EN / Day 3 / 19:00 / Track 4

Netflix runs hundreds of A/B tests a year and we have seen exponential growth in variations of user experiences we serve to our Netflix users. Pre-publishing these millions of variations of the UI bundles to allow for these unique experiences, was not possible at Netflix's scale.

So what did we do?

We built our own "Conditional Module Bundler" on top of Webpack. This talk gives a sneak peek at how Netflix uses "conditional dependency graph" and "runtime dynamic bundling" to generate and deliver unique UI bundles directly at runtime. The audience will also get to know about the challenges involved and the lessons learned while building such a system.

Learn about how we hacked Webpack for our needs, leveraged Abstract Syntax Tree (AST) to identify conditional dependencies in our dependency graph and glued them all together to build a highly scalable, server-side JS and CSS bundler, that serves these unique user experiences to millions of Netflix customers across the globe.

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Rajat Kumar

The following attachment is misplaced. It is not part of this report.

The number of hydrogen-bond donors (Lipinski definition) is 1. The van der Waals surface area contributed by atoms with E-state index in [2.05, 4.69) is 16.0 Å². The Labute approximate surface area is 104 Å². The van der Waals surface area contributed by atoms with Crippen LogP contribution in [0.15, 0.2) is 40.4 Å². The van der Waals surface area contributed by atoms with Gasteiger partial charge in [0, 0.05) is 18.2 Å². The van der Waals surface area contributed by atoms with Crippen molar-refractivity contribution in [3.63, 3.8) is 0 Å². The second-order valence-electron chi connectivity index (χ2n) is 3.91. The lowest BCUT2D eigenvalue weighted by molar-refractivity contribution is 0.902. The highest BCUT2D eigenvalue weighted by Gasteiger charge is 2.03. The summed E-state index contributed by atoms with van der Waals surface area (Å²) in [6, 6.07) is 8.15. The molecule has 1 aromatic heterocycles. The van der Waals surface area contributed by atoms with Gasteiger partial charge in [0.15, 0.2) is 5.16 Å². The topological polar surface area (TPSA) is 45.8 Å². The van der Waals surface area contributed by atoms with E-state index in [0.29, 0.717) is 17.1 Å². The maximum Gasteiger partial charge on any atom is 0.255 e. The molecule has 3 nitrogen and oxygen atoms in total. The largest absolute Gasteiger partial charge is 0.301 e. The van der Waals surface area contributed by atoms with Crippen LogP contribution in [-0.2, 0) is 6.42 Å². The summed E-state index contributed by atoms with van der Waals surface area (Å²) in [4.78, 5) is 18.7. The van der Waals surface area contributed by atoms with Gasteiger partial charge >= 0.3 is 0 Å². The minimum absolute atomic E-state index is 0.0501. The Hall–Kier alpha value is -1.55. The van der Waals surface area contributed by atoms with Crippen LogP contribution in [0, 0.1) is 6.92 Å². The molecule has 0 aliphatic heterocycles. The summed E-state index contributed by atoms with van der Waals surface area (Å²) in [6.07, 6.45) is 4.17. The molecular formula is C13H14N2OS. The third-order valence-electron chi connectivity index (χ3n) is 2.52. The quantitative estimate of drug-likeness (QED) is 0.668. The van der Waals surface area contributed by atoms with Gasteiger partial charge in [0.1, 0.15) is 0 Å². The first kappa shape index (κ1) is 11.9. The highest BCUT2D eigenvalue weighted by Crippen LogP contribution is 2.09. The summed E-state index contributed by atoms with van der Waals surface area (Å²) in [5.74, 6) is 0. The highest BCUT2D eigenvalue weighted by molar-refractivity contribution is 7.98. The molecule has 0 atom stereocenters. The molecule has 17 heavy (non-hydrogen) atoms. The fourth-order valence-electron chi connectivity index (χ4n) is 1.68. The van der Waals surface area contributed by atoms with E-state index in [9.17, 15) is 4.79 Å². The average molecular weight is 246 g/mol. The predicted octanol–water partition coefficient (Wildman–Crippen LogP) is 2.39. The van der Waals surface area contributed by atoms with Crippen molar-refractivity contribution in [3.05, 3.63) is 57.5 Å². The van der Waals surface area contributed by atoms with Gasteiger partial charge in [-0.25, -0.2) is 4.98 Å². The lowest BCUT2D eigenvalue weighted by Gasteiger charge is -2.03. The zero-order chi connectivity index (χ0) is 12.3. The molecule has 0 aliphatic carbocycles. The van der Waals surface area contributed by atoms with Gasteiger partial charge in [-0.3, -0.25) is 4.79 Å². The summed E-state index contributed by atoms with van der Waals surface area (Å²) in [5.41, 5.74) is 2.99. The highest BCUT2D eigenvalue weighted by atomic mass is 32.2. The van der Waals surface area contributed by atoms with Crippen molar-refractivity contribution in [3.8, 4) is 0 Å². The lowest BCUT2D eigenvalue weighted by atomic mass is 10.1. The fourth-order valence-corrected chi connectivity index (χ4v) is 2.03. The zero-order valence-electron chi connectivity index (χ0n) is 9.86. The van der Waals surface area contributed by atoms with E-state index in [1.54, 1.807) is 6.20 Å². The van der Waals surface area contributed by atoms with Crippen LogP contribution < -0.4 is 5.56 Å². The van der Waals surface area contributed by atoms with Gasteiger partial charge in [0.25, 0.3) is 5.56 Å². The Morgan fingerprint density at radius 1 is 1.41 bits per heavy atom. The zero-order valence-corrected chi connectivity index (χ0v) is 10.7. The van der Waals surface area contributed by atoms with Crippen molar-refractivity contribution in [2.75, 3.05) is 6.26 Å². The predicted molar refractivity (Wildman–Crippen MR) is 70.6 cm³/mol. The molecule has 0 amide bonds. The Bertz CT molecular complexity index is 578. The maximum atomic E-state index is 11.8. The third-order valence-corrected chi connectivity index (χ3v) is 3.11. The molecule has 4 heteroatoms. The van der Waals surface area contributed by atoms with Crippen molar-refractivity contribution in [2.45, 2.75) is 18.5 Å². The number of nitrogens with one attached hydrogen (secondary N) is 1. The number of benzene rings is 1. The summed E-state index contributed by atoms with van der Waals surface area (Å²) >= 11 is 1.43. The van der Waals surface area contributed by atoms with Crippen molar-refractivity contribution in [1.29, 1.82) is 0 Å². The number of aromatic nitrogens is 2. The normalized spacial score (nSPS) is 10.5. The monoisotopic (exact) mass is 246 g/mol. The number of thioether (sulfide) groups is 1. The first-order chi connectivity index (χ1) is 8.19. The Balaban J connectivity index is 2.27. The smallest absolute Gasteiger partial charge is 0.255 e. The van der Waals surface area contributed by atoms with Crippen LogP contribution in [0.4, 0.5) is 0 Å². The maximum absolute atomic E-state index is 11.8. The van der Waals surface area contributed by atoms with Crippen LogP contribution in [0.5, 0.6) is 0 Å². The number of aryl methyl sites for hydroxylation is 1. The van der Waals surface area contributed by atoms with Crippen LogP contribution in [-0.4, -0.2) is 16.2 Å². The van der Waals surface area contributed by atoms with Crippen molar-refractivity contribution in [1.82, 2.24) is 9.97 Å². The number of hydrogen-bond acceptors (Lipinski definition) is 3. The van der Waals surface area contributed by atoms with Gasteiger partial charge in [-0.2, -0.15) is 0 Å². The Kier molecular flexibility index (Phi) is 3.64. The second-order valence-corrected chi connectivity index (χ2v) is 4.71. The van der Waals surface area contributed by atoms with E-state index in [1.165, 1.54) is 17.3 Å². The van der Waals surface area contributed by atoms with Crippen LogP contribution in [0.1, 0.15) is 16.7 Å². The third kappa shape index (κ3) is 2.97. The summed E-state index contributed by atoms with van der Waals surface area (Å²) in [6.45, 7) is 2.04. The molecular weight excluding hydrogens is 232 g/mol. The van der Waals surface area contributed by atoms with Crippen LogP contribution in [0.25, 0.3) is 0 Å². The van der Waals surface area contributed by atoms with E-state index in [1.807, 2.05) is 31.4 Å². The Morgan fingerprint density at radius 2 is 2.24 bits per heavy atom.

Rajat is a Senior Software Engineer at Netflix and is passionate about building products. He enjoys writing code in JavaScript because he believes JavaScript has its complexities and imperfections that mimic the real world.

Rajat has been involved in several engineering challenges at Netflix, including Conditional Runtime Bundler called Codex, Netflix's NodeJS PaaS called NodeQuark.

He also maintains and is a core contributor to Restify.

Приглашенные эксперты

Maksim Yuzva

Frontend team lead, hiring and resource manager at EPAM. Organizer of FrontSpot community, often hangs out with BeerJS. Trains developers to negotiate. Looks at development from a different angle and gives talks about it.